West Indies play, but problems persist
Sports Page — Hours before the start of their first ODI against India on Wednesday, the West Indian players have decided not to strike over what they perceived to be an unjust payment agreement signed by the West Indies Players Association and West Indies Cricket Board.
In an indication the issue was far from settled, however, West Indies ODI captain and player representative, Dwayne Bravo, sent a letter to the WIPA on Wednesday morning urging its president and chief executive Wavell Hinds, and other officials with conflict of interest, “to tender their resignation unconditionally with immediate effect.”
The possibility of the West Indies players going on strike had increased after they skipped training and a media briefing on the eve of the first ODI. Bravo wrote in his first letter that Hinds had not sought the players’ inputs before he signed a new collective bargaining agreement and memorandum of understanding with WICB on September 18. The new agreement, the players insisted, would significantly hurt their payments and they wanted to revert to the old structure.
“After much consideration, the West Indies players have decided to participate in the first one-day international against India starting tomorrow,” Bravo wrote in the letter. “This decision should not in any way be construed as an acceptance by the players of the unreasonable terms and conditions put forward to us by WICB, nor is it an acceptance of the purported new Memorandum of Understanding.
“The players will not accept any agreement it has had no input in, did not give its consent to and which would infringe on its rights. We reserve all of our rights and intend to seek independent advice so as to establish the players’ best course of action. For the record, we wish to reiterate our position put forward to the WICB earlier, that we continue under the old structure until a new agreement is reached between the players and WICB. Neither the WICB nor the players would be in a disadvantageous position since this would have been mutually agreed by the parties. This we believe is a sensible and reasonable approach for all concerned.”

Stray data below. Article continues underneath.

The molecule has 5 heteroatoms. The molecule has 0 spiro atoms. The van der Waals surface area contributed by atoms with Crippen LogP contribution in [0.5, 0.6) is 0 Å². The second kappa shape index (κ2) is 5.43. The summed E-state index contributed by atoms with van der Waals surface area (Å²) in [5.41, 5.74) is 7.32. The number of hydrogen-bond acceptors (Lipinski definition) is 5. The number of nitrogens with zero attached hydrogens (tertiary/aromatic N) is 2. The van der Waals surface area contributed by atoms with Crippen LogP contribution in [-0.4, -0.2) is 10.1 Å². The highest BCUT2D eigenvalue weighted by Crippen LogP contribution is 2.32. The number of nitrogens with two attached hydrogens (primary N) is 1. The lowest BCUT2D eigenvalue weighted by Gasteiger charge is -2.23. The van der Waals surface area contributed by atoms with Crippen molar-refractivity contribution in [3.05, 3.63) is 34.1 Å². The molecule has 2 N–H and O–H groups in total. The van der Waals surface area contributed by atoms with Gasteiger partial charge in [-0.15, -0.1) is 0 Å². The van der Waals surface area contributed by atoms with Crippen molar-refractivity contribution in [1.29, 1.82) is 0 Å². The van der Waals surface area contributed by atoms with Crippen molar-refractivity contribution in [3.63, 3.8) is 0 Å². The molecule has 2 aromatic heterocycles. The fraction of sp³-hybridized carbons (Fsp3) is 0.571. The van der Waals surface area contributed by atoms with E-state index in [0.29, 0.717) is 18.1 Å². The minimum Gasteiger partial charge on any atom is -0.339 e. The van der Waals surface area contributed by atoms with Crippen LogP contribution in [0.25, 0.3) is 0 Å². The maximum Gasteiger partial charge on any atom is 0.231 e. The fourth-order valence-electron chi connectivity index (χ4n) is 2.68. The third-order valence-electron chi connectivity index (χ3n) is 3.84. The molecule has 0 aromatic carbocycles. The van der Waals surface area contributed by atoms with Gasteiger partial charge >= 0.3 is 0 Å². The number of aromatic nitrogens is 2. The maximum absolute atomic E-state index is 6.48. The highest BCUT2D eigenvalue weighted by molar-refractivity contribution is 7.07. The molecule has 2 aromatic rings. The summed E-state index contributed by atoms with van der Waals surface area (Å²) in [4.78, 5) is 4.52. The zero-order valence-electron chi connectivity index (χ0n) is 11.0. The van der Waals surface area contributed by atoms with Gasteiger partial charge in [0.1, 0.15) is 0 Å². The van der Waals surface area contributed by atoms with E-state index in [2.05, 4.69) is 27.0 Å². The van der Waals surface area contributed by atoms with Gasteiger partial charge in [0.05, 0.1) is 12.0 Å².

In response to Bravo’s first letter than threatened a strike, the WICB had issued a statement saying it, “deeply regrets this apparent eventuality, especially in light of the tedious and substantial work which went into the good faith negotiations to arrive at the new, historic CBA/MOU.” Top WICB officials tried to influence the players to play overnight, which only “hardened” their stance, an official privy to the discussions said.
A major issue was the players saying they had lost confidence in Hinds, a former West Indies opener. According to the letter, Hinds had failed to respond to the players about the concerns raised. “You have not responded to any of our letters subsequently sent seeking clarification nor have you attempted to address any of our concerns raised in our correspondence,” the letter noted. “Unfortunately to date, we have not yet even had sight of this purported new MOU and we are being asked to make important decisions regarding our career without knowing what exactly we are agreeing to. This is not a fair or transparent process especially by those who have taken the position to act always in our best interest.”
Bravo made it clear the players were informing the WICB not to correspond with WIPA until an “interim measure” acceptable to all was put in place. “In light of the above, we the players have now lost all confidence in your ability to properly represent the players in any meaningful way and as such, we are calling on the Officers of WIPA and any of those who may have a conflict of interest to tender their resignation unconditionally with immediate effect. This would allow us the right to seek the necessary advice of professional advisors who we have confidence in and take the necessary course of action as we see fit.
“We shall inform the WICB, that they are to not take any instructions from any of the Officers until such time as we are able to consult with the members of WIPA to put in an interim measure that is acceptable to all.”